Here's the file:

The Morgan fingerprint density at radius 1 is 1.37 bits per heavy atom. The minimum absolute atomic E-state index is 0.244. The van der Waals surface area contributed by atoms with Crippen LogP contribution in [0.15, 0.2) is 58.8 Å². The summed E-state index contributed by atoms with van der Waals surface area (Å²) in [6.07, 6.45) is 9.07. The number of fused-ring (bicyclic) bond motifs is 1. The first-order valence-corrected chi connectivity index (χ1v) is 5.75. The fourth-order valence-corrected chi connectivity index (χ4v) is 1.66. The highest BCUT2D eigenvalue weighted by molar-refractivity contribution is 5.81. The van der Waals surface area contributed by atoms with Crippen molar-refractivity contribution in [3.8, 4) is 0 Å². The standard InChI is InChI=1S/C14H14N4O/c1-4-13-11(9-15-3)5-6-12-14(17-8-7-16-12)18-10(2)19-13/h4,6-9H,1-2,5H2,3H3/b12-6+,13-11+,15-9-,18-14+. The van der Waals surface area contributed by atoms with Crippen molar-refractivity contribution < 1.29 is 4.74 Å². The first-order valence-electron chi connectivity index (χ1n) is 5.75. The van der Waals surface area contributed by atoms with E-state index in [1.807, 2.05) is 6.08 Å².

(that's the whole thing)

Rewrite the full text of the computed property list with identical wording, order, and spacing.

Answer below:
The Morgan fingerprint density at radius 1 is 1.37 bits per heavy atom. The minimum absolute atomic E-state index is 0.244. The van der Waals surface area contributed by atoms with Crippen LogP contribution in [0.15, 0.2) is 58.8 Å². The summed E-state index contributed by atoms with van der Waals surface area (Å²) in [6.07, 6.45) is 9.07. The number of fused-ring (bicyclic) bond motifs is 1. The first-order valence-corrected chi connectivity index (χ1v) is 5.75. The fourth-order valence-corrected chi connectivity index (χ4v) is 1.66. The highest BCUT2D eigenvalue weighted by molar-refractivity contribution is 5.81. The van der Waals surface area contributed by atoms with Crippen molar-refractivity contribution in [3.8, 4) is 0 Å². The standard InChI is InChI=1S/C14H14N4O/c1-4-13-11(9-15-3)5-6-12-14(17-8-7-16-12)18-10(2)19-13/h4,6-9H,1-2,5H2,3H3/b12-6+,13-11+,15-9-,18-14+. The van der Waals surface area contributed by atoms with Crippen molar-refractivity contribution < 1.29 is 4.74 Å². The first-order valence-electron chi connectivity index (χ1n) is 5.75. The van der Waals surface area contributed by atoms with E-state index in [1.807, 2.05) is 6.08 Å².